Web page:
How big is the risk?
Dog professions are often referred to as high risk. Simply put, dogs are animals and animals bite.
It’s enough to keep any dog pro awake at night, but here’s the good news: a few simple steps now and you’ll have the peace of mind to fully enjoy your work with dogs. And yes, if you’ve been in business for a while—even years—you can make the changes now and be protected. Protecting yourself is easy and there is just no good reason not to.
Your 3 Safety Nets
Think of the three things you can do to protect your liability as three layers of safety nets you rig between yourself and any legal trouble. You’ll want your nets arranged in descending order of strength: contracts, insurance, and limited liability company status.
A good contract with every client is your first safety net. A strong contract includes two things: Space for any key information about the dog and the care you are to provide, and effective waiver language that clearly spells out what you are and are not responsible for.
The key information might include things like medical issues, behavioral issues, and the specific services you will perform. Have yourself and the client sign off on anything that could be a potential issue in the future. For example food allergies, behavioral problems, or service details. It would be a shame to find out too late that a dog in your care was allergic to chicken or was fearful of and likely to snap at children, or that a client was expecting you to take their dog for two walks a day when you thought you were to provide one. Worse yet would be a client that claimed he’d told you about the allergy or behavior problem or the two-walk expectation when you know different. A good contract, then, is a legal record of what you did and did not know.
The waiver portion of the contract is language that spells out the areas of responsibility held by you and by your client. Typically this section has specific legal language that protects you in the event of accidental damage to the dog or any persons.
To obtain a good contract with legal waiver language, you can ask friendly colleagues if they are willing to share theirs, draft one yourself, or purchase a contract from a professional organization that works specifically with dog pros.
However you obtain one, it is always a good idea to have a local lawyer go through the contract to make sure it is as tight and effective as possible for your specific use. And this approach is far less expensive than having a lawyer draft the paperwork from scratch.
A few tips:
• Use a contract with every client.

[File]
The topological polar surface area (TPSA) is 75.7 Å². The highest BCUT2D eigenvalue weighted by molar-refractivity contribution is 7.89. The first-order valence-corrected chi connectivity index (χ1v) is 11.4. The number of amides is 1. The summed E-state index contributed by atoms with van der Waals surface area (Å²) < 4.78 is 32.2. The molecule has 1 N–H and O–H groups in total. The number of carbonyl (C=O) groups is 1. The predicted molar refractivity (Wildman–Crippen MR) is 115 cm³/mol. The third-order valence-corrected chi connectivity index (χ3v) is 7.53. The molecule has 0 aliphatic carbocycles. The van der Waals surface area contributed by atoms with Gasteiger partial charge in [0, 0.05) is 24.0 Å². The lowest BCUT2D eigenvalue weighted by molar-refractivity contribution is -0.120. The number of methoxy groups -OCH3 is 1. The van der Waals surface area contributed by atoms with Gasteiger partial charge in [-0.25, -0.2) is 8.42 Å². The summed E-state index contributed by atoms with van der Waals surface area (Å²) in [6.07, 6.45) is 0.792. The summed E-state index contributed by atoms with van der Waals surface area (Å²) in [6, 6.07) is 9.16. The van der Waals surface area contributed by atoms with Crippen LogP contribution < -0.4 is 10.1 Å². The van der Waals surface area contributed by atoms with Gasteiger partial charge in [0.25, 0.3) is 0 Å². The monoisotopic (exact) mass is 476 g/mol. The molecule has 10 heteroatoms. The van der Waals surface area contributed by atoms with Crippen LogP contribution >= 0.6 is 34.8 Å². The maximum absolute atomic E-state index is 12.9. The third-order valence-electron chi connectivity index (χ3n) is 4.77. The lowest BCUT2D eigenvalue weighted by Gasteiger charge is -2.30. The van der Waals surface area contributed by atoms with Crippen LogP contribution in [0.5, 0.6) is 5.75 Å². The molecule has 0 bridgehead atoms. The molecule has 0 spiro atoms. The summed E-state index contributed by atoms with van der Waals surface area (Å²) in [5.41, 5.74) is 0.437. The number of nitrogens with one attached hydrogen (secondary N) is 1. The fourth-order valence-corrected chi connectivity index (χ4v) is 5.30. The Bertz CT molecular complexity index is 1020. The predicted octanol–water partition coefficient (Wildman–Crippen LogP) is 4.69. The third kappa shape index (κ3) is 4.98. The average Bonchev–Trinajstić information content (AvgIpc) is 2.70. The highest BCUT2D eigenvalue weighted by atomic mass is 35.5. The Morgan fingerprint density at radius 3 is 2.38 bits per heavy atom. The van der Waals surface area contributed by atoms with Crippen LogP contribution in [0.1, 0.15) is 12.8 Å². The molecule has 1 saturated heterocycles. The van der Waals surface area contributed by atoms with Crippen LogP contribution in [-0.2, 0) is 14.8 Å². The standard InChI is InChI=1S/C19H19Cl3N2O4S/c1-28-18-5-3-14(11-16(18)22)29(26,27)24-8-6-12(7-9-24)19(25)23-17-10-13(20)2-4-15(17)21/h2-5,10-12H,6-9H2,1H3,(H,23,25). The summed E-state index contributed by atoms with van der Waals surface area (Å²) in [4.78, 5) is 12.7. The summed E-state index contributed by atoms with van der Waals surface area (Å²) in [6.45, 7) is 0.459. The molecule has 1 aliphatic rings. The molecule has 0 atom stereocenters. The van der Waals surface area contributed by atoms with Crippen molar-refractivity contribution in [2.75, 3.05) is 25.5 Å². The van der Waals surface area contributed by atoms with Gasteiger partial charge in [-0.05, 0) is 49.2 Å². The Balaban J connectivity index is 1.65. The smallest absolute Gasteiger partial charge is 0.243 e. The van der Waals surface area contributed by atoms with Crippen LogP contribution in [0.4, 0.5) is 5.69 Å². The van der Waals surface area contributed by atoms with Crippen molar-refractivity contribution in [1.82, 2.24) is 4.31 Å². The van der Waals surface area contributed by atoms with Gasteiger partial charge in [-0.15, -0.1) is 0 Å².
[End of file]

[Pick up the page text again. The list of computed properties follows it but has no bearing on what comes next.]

• Use a fresh contract when old clients come back for additional services.
• Make sure both you and the client sign and date the contract.
• Keep your contracts filed in a safe place where you can easily locate them.
Sometimes we make mistakes despite our best intentions. Even without mistakes we live in a litigious society and people don’t always behave reasonably. So in addition to contracts all dog pros should have a strong insurance policy. Insurance is your second safety net, should the first one fail. Luckily, and perhaps surprisingly, dog pro insurance is easy to obtain and remarkably low-cost.
To access a group liability insurance policy you need only belong to a professional organization such as the APDT. A million dollars in liability coverage costs roughly $250-$500 per year depending on the services you provide and whether you have a training facility. These are stunningly low numbers considering the perception of our industry as high risk, especially given the protection and peace of mind afforded.
A note of caution on insurance: Not all policies are created equal. A key point of difference is whether the policy covers you after contract—whether you are protected from lawsuits after you are no longer working actively with a client. Many don’t, so make a point of asking before you settle on a company.
Limited Liability Companies
Becoming a limited liability company is your third safety net. The most common way to be in business—and the default mode, too—is to be a sole proprietor or partnership, which means the business is owned by one person. If you don’t actively decide to be something else, you’re automatically a sole proprietor. A partnership is the same thing, but with more than one person.